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Millay v. Cam

December 30, 1996


Appeal from Superior Court of Skamania County. Docket No: 91-2-00111-3. Date filed: 12/16/94. Judge signing: Hon. Ted Kolbaba.

Petition for Review Granted June 3, 1997,

Authored by Carroll C. Bridgewater. Concurring: Karen G. Seinfeld, David H. Armstrong.

The opinion of the court was delivered by: Bridgewater

BRIDGEWATER, J.--In this case, which concerns serial redemptions of real property, we are asked to decide whether a prospective redemptioner's declaratory action to dispute the "sum required" to redeem under RCW 6.23.080 is equal to tendering payment or tolls the statutory redemption period. We hold that, because the statute requires payment within a specified period, filing a declaratory action neither tolls the running of the period of redemption nor acts as payment. We affirm.

This lawsuit involves property known as Biba Hot Springs Resort, Inc. Biba defaulted on its loans, mortgagees foreclosed on the property, and a sheriff's sale was held. Thereafter, the interest-holders began the process of redeeming the property under the redemption statutes, RCW 6.23.

This appeal concerns the last of several redemptions between interest-holders Jack M. Millay and Elena Cam. Millay redeemed the property from Cam, Cam redeemed it from Millay by paying $267,853.08 to the sheriff, and the sheriff gave her a Certificate of Redemption. Just eight days before the 60-day redemption period closed, *fn1 Millay again attempted to redeem from Cam. He filed his intent to redeem with the sheriff and requested that Cam provide him with a payoff statement including those amounts mentioned in RCW 6.23.040. Those amounts consist of the sum paid on the last previous redemption, the amount of assessments, liens and mortgages paid since that redemption, and interest.

Two days before the end of the 60-day redemption period, Cam's attorney notified Millay directly about other liens that Millay would have to pay, liens that raised the "sum required" to $509,817.92. Millay expected that the "sum required" would be the price Cam last paid to redeem from him, or $267,853.08, plus eight percent interest.

Millay suspected that the liens to which Cam referred were invalid.

With only one day to submit the "sum required" to redeem, Millay was in a quandary. He was unwilling to pay the sum presented by Cam, yet wanted to redeem the property before the deadline. He thought that if he paid a lesser amount the sheriff would either reject his offer or bring a declaratory judgment action to determine the proper sum. He did not want Cam to hold his money without interest while the suit was pending and did not place money in escrow with the superior court because he believed that it would cause administrative problems with the court.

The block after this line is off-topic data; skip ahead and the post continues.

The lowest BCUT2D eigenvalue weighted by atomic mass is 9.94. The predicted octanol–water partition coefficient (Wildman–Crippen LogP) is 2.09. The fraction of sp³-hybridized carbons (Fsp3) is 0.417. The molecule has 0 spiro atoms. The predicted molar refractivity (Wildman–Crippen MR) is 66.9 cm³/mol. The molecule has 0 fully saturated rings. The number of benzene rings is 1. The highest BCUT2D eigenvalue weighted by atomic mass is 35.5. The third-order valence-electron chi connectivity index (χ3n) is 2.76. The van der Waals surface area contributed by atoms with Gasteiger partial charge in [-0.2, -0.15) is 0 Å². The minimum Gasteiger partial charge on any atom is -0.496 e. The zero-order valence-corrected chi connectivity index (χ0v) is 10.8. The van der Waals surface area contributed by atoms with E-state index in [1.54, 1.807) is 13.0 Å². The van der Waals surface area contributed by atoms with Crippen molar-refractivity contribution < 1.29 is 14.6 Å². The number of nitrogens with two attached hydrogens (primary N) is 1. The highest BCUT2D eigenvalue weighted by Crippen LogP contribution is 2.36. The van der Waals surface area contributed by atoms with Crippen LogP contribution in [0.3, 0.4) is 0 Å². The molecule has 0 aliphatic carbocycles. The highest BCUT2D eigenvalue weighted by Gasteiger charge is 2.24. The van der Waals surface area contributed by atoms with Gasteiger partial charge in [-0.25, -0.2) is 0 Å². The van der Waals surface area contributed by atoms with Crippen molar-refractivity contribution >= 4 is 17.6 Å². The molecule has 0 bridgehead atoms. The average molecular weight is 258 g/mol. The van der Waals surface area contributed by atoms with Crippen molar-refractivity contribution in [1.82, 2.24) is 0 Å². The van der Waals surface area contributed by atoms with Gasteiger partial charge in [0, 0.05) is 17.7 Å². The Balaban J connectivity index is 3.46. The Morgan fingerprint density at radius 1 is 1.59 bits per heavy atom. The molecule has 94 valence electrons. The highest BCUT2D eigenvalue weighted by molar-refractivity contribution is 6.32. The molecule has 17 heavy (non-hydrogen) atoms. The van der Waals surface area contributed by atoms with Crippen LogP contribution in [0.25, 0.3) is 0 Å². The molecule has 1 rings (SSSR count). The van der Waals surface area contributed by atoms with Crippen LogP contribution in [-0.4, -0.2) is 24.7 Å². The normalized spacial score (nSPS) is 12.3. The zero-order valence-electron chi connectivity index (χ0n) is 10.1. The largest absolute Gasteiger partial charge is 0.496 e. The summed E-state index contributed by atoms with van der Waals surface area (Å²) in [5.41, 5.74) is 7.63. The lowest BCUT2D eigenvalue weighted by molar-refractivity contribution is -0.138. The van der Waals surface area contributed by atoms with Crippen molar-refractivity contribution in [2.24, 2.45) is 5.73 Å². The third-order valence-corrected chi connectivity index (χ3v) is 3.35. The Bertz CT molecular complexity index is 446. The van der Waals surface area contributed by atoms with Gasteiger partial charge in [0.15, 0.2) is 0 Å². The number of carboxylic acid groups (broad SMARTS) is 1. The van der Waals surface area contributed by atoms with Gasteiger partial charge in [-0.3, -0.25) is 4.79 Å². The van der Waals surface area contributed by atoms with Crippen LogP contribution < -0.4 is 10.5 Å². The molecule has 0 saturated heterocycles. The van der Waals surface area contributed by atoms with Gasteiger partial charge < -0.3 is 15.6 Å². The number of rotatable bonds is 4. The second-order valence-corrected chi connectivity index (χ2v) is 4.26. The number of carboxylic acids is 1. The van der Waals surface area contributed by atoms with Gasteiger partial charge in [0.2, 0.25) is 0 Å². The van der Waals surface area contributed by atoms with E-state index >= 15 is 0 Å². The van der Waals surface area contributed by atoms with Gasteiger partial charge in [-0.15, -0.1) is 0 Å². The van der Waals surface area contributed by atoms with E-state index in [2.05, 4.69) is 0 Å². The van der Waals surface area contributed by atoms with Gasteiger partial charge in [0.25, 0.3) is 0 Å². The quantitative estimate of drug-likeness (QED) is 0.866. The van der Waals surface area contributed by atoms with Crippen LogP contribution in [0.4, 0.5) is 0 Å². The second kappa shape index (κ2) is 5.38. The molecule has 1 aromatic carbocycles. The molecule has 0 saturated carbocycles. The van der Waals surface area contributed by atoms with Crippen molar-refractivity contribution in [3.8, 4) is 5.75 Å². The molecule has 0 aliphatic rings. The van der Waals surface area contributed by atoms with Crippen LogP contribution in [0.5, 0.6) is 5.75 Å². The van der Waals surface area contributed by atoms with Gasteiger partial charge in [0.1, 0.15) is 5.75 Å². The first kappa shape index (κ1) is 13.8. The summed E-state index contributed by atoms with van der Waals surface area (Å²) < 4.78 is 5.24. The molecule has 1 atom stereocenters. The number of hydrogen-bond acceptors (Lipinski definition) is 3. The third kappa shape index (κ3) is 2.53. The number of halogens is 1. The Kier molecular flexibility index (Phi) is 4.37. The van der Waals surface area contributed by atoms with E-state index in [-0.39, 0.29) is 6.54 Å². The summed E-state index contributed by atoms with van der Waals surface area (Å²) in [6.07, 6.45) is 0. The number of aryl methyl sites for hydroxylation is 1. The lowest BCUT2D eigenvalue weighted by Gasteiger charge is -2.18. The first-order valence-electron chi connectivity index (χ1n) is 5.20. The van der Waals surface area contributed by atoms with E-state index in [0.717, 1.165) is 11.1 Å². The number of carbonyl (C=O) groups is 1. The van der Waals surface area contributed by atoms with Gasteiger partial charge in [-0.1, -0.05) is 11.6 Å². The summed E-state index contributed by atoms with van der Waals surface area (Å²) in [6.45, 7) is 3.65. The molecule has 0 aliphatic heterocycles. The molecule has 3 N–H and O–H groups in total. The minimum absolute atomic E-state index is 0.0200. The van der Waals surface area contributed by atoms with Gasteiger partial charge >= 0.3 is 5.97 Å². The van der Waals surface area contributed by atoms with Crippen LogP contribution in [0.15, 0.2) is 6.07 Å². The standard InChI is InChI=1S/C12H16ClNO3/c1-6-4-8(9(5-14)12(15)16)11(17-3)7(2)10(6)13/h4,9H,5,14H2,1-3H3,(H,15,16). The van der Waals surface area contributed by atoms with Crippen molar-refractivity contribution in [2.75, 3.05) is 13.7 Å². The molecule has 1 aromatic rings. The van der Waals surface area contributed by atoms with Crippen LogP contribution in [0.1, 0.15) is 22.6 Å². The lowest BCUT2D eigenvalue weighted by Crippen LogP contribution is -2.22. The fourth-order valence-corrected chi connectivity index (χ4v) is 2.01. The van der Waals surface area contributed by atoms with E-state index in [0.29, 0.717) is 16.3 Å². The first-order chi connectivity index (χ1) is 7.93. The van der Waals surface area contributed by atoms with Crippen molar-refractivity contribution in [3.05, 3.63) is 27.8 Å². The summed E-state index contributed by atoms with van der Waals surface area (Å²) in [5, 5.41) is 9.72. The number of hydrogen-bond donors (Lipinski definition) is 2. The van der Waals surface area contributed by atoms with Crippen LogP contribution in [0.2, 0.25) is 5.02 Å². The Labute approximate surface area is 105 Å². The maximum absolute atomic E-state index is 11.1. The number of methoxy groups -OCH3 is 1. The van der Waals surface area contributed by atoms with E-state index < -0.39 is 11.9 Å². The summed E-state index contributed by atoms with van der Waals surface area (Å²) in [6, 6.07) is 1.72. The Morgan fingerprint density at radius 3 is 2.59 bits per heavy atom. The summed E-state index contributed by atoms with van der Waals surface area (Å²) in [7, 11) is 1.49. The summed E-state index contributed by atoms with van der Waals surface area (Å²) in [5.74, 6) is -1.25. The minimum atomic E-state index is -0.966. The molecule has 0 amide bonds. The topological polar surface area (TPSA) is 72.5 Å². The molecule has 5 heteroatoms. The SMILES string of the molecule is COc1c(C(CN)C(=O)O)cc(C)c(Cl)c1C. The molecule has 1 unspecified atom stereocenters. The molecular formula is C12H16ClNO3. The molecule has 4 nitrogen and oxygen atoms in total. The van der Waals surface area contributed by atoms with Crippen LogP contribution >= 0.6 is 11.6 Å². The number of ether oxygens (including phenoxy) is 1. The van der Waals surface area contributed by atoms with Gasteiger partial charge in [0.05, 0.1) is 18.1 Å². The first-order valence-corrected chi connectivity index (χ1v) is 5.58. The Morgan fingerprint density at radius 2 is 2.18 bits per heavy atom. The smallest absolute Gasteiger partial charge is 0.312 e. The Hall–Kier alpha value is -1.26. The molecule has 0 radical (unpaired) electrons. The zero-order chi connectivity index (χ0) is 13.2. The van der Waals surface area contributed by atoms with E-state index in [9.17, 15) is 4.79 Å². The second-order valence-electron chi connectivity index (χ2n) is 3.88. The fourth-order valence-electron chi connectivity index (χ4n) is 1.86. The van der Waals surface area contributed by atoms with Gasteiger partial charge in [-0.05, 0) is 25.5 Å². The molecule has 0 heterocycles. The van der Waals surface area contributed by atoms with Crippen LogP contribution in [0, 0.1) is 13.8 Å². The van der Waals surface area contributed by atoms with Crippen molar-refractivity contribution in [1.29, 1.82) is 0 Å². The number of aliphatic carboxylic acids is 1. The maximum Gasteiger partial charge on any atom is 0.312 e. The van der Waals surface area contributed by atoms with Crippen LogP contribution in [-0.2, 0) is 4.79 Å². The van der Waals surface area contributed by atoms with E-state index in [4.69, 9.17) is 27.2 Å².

On the last day to redeem, Millay decided not to pay any amount. Instead, he filed a declaratory judgment action to determine the correct "sum required." He argued that his court action tolled the redemption statute or at least substituted for payment so as to preserve his right to redeem. Millay never asserted that he was prejudiced by Cam's failure to file a formal notice of the liens as required by RCW 6.23.050. *fn2 He only asserted that her statement did not comply with RCW 6.23 in general because it did not verify the lien amounts that she demanded.

The trial court concluded the following in favor of Cam: that RCW 6.23 does not require Cam to produce an accounting of the "sum required" to redeem; that a declaratory judgment action was not the functional and legal equivalent of redemption; that Millay, by failing to tender funds before the expiration of the 60-day redemption period as required in RCW 6.23.040(1), failed to redeem the property from Cam; and that Cam's sheriff's deed should remain in full force and effect.


Millay contends that his declaratory judgment action effectively tolled the statutory redemption period and acted in place of tender because neither RCW 6.23.040 nor 6.23.080 requires tender when the "sum required" is in dispute.

"The right to redeem property sold under execution is a creature of statute and depends on the provisions of the statute creating the right." *fn3 The interpretation of a statute is a question of law that we review de novo. *fn4 Our primary objective in interpreting a statute is to ascertain and give effect to the Legislature's intent as manifested by the statute's express language. *fn5 "Where the language of a statute is plain, unambiguous, and certain, there is ...

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